Spear and Loathing?
Simon Cooper takes a look at hunting fish, U.S. style, and poses an interesting moral question.
After my last Twitter storm I hesitate to write anything about pike, but Bill Heavey's article Spear and Trembling: The Ancient Art of Stabbing Pike Through the Ice in the latest edition of U..S outdoors magazine Field & Stream makes for fascinating reading. The piece is far too long to reproduce but you may read it online HERE but I'll give you the brief bones of it.
First, find a frozen lake in Minnesota, USA cutting a hole 3 foot by 2 foot through the 27 inches of ice. Build a tent/igloo over the hole then settle down for hours (it turns into days) peering into the clear water below. In one hand you have a pike spear and in the other a fish decoy which you jiggle on a line. Then you wait until a pike cruises beneath you - well, you can guess the rest…
It is a great article that speaks on many levels: the hunter rather than fisher, a transatlantic cultural divide and a moral conundrum. Heavey makes the point that this is not fishing but hunting. As fishermen we lob out our fly or bait in the hope that the fish will connect with us. Spear fishing is something altogether different; we are lying in wait ready to connect with the unwitting fish. It is more primeval and harks back to times long ago when the Native American Indians predominately used this method for gathering fish. The writer clearly gets his blood up and he admits as much. On a lesser level I can relate: on the few occasions I have tried noosing pike and grayling it really gets into your head as something different to fishing.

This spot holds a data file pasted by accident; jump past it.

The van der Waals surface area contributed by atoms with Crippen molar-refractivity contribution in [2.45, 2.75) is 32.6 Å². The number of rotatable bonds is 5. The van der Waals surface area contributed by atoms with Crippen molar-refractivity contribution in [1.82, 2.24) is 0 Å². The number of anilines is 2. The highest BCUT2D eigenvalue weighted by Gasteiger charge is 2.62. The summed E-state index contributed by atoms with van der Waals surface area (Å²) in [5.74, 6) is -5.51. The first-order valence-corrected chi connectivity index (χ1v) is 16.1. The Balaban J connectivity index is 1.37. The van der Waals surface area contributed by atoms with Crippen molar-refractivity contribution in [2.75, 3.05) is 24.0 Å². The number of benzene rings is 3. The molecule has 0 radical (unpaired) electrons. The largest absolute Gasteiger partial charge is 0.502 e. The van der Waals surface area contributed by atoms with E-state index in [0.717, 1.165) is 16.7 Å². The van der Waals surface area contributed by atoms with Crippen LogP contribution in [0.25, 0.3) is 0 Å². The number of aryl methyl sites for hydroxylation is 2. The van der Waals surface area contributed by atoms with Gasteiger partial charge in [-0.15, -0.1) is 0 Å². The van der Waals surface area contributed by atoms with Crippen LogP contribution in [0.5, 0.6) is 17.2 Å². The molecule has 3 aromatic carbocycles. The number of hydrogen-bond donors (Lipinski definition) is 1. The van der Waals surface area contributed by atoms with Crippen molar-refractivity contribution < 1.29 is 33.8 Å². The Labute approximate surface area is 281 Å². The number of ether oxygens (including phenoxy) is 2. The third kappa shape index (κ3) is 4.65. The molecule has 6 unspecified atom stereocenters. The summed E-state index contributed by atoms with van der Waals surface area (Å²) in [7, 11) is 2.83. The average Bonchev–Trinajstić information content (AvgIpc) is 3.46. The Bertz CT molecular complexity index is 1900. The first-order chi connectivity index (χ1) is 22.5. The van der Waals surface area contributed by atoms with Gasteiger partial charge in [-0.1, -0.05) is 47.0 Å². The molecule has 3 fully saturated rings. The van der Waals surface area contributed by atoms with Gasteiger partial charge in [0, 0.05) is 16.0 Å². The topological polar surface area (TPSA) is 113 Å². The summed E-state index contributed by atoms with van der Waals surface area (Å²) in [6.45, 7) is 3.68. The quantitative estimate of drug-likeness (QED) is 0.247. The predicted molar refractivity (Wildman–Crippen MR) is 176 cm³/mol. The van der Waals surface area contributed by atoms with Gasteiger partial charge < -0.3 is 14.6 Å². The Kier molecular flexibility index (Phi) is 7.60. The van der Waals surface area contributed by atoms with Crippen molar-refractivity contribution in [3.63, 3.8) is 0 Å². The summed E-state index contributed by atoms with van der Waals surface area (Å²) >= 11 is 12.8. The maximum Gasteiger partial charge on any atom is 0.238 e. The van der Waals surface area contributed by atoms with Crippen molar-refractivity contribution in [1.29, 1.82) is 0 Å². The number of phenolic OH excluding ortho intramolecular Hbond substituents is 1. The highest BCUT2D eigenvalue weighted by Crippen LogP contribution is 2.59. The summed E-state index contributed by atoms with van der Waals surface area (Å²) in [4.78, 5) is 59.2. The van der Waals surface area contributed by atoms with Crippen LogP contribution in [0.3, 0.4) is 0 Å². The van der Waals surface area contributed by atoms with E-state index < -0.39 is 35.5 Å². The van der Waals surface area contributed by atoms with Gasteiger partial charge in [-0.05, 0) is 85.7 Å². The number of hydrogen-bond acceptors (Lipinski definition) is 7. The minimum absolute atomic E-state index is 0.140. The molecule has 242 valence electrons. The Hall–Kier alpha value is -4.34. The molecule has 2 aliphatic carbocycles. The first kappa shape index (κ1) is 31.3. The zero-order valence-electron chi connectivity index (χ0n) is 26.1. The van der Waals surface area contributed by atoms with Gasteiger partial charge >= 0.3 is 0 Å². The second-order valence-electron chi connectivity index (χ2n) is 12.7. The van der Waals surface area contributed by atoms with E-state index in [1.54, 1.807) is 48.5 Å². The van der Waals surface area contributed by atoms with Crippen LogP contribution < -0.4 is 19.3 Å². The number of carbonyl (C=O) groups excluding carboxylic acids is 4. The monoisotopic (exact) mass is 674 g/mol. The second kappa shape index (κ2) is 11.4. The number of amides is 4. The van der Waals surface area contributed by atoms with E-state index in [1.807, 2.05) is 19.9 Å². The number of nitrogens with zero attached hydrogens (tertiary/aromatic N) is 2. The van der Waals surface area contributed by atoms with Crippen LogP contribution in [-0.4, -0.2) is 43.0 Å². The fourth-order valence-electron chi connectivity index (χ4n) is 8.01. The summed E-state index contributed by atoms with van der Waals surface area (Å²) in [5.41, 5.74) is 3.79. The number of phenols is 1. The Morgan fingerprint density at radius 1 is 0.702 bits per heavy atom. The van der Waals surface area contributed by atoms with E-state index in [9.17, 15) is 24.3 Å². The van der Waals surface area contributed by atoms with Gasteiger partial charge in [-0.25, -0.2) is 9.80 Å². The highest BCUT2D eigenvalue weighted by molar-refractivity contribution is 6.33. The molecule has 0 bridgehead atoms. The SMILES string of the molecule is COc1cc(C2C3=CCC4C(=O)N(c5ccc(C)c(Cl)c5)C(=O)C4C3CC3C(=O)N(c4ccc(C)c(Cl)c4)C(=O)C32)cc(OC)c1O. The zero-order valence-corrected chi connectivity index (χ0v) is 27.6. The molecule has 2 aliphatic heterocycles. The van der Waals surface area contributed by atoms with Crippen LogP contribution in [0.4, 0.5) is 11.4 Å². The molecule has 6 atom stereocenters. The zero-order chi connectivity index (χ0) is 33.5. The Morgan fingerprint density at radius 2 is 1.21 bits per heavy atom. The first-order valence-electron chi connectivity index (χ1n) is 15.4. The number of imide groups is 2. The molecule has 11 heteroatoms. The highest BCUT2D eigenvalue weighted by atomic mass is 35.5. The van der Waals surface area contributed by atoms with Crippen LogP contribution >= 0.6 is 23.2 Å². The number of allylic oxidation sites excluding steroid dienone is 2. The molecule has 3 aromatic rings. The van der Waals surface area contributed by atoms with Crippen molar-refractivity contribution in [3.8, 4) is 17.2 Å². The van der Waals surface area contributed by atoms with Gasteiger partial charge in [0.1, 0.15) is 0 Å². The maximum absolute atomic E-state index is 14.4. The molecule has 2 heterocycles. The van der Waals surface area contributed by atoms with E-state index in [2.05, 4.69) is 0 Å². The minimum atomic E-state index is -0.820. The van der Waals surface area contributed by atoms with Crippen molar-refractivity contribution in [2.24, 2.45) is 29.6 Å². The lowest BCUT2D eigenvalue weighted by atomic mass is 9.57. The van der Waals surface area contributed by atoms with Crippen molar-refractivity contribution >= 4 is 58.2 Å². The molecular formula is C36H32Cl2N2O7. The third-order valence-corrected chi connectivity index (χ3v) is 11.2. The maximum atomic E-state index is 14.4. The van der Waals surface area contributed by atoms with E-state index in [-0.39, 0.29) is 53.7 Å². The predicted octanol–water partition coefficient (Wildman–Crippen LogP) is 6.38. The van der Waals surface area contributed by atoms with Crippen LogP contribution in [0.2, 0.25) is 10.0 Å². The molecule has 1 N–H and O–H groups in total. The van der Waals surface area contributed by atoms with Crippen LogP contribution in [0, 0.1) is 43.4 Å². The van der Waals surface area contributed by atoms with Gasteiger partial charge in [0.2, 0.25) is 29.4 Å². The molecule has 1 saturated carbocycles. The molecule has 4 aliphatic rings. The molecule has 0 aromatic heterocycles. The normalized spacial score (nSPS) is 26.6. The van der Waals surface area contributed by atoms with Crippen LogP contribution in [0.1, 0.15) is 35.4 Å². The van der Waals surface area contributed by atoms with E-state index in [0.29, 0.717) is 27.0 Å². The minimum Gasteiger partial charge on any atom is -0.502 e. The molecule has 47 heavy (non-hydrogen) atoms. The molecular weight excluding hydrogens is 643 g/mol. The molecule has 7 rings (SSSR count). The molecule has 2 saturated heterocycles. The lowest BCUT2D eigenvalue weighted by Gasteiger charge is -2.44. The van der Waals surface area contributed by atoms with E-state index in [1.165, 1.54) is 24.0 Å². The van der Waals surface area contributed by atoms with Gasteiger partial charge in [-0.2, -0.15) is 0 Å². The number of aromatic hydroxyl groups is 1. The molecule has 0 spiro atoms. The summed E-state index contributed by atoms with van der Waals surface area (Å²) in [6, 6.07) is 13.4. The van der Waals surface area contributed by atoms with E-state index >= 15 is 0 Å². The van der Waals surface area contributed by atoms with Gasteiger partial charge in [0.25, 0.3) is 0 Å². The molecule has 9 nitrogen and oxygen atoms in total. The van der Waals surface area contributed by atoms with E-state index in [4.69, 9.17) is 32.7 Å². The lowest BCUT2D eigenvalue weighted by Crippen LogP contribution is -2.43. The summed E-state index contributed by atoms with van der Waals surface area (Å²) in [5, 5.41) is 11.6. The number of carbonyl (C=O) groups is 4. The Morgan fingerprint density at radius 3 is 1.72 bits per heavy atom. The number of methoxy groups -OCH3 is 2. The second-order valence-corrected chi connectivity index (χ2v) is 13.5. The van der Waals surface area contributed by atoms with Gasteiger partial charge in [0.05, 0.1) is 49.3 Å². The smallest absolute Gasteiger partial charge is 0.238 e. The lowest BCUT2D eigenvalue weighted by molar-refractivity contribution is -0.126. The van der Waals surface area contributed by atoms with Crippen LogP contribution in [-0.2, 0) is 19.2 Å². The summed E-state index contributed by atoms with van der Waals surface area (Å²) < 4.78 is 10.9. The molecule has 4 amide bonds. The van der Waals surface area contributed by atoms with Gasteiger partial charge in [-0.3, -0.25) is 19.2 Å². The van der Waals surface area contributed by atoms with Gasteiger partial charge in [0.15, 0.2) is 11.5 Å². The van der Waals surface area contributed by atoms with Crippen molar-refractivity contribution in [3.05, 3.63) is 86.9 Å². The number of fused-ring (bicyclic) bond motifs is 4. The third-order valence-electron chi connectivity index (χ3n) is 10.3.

The cultural thing is more nuanced, but I notice it every time I travel to rural America. Whether we like it or not Americans are far more connected to nature. Hunting, a term that is used to cover every form of lethal pursuit of birds, fish or animals, remains largely a blue-collar pastime which is an ingrained part of everyday life. You really do see deer carcasses draped across pick-up bonnets and shotguns racked in rear windows. I distinctly recall a young, blonde fishing guide telling me she felt stiff and sore as we set out in the drift boat one morning. When asked why, she replied, as if it was the most natural thing in the world that she'd been out most of the night with her husband hunting elk. With a bow and arrow too.
I know pike lovers will be appalled at the slaying of the fish and some others might be discomfited by the manner of the killing, but as Bill Heavey makes clear the fish are for eating. So here's a moral question: is it better to kill a fish for food or catch and release it for sport?
Flyfishing.co.uk is delighted to bring you Simon’s feature, which was first published in his ‘Fishing Breaks’ Newsletter.
Simon’s company, Fishing Breaks, based in the heart of the River Test Valley, offers some of the finest chalk stream fly fishing available in the UK – and a whole lot more. Check out their website HERE
Articles by the same author
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- Resurrecting the Past to Save the Future
- It was 90 years ago today…
- The 2016 World Fly Fishing Championships
- Trout Anglers ‘Out for a Duck’
- Licenced to Fish
- Spear and Loathing?
- The Rat Must Die
- The Great Survival Race
- River Restoration